" 'We keep wiping it off, and it keeps coming back,' says a source familiar with the network infection, one of three that told Danger Room about the virus. 'We think it's benign. But we just don't know.'

"Military network security specialists aren't sure whether the virus and its so-called 'keylogger' payload were introduced intentionally or by accident; it may be a common piece of malware that just happened to make its way into these sensitive networks. The specialists don't know exactly how far the virus has spread. But they're sure that the infection has hit both classified and unclassified machines at Creech. That raises the possibility, at least, that secret data may have been captured by the keylogger, and then transmitted over the public internet to someone outside the military chain of command....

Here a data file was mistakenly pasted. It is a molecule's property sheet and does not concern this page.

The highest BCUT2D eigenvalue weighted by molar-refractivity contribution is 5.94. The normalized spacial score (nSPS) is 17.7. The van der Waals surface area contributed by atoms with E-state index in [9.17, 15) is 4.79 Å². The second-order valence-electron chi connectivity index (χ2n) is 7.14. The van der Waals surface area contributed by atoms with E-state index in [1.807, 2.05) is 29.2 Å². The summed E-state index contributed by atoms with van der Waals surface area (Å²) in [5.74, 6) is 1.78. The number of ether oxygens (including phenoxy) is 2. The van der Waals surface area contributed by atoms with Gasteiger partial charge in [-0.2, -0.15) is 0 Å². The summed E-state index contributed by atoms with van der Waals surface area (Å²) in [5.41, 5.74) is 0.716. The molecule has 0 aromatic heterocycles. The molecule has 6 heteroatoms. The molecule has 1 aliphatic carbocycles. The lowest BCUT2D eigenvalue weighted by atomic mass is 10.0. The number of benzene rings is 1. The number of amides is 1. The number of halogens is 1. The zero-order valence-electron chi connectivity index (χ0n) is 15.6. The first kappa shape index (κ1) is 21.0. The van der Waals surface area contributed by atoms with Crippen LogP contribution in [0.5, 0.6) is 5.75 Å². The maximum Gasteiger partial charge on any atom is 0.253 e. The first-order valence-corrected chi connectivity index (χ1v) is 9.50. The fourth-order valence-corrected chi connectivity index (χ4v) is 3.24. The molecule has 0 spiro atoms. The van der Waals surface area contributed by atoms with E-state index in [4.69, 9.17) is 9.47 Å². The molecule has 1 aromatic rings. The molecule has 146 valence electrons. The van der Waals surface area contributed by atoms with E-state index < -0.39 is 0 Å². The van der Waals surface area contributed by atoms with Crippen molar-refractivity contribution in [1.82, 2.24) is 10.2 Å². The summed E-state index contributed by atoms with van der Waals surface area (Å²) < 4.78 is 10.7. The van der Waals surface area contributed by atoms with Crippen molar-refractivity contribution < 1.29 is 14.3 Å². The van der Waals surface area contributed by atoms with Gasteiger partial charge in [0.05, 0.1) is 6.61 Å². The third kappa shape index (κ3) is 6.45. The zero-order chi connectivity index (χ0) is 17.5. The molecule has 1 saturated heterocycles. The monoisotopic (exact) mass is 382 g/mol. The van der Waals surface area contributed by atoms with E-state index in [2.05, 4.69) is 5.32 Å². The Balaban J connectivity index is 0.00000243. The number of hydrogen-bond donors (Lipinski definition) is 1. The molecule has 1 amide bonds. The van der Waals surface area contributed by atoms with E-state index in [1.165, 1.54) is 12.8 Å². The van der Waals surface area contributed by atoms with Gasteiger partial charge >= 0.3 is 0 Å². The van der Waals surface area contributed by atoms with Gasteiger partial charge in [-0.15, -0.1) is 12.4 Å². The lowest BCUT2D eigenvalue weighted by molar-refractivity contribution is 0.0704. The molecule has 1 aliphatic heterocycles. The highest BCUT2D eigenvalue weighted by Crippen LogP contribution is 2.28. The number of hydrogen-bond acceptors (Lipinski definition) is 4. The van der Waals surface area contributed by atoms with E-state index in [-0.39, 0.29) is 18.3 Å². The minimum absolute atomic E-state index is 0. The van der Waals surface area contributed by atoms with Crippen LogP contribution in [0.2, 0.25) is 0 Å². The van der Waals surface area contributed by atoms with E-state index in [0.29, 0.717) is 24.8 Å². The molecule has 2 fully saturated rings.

"...The Air Force declined to comment directly on the virus. 'We generally do not discuss specific vulnerabilities, threats, or responses to our computer networks, since that helps people looking to exploit or attack our systems to refine their approach,' says Lt. Col. Tadd Sholtis, a spokesman for Air Combat Command, which oversees the drones and all other Air Force tactical aircraft. 'We invest a lot in protecting and monitoring our systems to counter threats and ensure security, which includes a comprehensive response to viruses, worms, and other malware we discover.'

"However, insiders say that senior officers at Creech are being briefed daily on the virus...."
(Noah Shachtmanm, Danger Room, Wired (October 8, 2011)